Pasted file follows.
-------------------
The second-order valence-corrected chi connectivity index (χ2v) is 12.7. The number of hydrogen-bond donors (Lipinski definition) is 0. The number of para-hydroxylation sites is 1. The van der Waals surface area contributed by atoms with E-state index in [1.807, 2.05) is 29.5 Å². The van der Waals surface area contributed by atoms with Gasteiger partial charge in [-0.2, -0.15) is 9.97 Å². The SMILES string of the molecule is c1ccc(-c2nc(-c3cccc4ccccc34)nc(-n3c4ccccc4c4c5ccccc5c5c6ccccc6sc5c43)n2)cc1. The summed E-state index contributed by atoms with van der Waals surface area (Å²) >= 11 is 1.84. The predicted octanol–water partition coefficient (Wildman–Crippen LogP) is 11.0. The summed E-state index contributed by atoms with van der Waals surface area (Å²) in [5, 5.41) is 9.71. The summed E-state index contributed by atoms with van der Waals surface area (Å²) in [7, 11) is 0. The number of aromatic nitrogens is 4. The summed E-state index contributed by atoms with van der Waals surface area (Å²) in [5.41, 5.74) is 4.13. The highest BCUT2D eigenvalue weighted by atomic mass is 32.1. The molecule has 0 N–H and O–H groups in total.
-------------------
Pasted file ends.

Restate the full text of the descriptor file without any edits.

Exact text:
The second-order valence-corrected chi connectivity index (χ2v) is 12.7. The number of hydrogen-bond donors (Lipinski definition) is 0. The number of para-hydroxylation sites is 1. The van der Waals surface area contributed by atoms with E-state index in [1.807, 2.05) is 29.5 Å². The van der Waals surface area contributed by atoms with Gasteiger partial charge in [-0.2, -0.15) is 9.97 Å². The SMILES string of the molecule is c1ccc(-c2nc(-c3cccc4ccccc34)nc(-n3c4ccccc4c4c5ccccc5c5c6ccccc6sc5c43)n2)cc1. The summed E-state index contributed by atoms with van der Waals surface area (Å²) >= 11 is 1.84. The predicted octanol–water partition coefficient (Wildman–Crippen LogP) is 11.0. The summed E-state index contributed by atoms with van der Waals surface area (Å²) in [5, 5.41) is 9.71. The summed E-state index contributed by atoms with van der Waals surface area (Å²) in [7, 11) is 0. The number of aromatic nitrogens is 4. The summed E-state index contributed by atoms with van der Waals surface area (Å²) in [5.41, 5.74) is 4.13. The highest BCUT2D eigenvalue weighted by atomic mass is 32.1. The molecule has 0 N–H and O–H groups in total.